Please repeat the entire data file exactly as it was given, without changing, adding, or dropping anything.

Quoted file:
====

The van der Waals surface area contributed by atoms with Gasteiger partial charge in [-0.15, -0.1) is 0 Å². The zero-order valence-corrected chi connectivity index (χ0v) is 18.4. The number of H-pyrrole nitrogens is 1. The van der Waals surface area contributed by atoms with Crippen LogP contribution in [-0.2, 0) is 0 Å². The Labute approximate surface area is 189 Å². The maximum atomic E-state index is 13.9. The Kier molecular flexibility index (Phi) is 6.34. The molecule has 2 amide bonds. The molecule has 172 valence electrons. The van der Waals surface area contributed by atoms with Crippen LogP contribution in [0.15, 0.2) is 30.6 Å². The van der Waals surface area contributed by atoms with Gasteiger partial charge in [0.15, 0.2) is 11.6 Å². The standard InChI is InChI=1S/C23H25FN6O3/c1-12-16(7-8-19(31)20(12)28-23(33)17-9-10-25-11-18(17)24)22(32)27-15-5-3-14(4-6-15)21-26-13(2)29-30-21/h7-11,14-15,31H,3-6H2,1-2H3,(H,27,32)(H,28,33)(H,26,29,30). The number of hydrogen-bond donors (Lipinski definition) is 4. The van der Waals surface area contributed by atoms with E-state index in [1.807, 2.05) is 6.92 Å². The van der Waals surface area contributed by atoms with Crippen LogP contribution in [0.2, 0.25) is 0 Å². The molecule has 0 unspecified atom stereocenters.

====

The van der Waals surface area contributed by atoms with Gasteiger partial charge in [-0.15, -0.1) is 0 Å². The zero-order valence-corrected chi connectivity index (χ0v) is 18.4. The number of H-pyrrole nitrogens is 1. The van der Waals surface area contributed by atoms with Crippen LogP contribution in [-0.2, 0) is 0 Å². The Labute approximate surface area is 189 Å². The maximum atomic E-state index is 13.9. The Kier molecular flexibility index (Phi) is 6.34. The molecule has 2 amide bonds. The molecule has 172 valence electrons. The van der Waals surface area contributed by atoms with Crippen LogP contribution in [0.15, 0.2) is 30.6 Å². The van der Waals surface area contributed by atoms with Gasteiger partial charge in [0.15, 0.2) is 11.6 Å². The standard InChI is InChI=1S/C23H25FN6O3/c1-12-16(7-8-19(31)20(12)28-23(33)17-9-10-25-11-18(17)24)22(32)27-15-5-3-14(4-6-15)21-26-13(2)29-30-21/h7-11,14-15,31H,3-6H2,1-2H3,(H,27,32)(H,28,33)(H,26,29,30). The number of hydrogen-bond donors (Lipinski definition) is 4. The van der Waals surface area contributed by atoms with E-state index in [1.807, 2.05) is 6.92 Å². The van der Waals surface area contributed by atoms with Crippen LogP contribution in [0.2, 0.25) is 0 Å². The molecule has 0 unspecified atom stereocenters.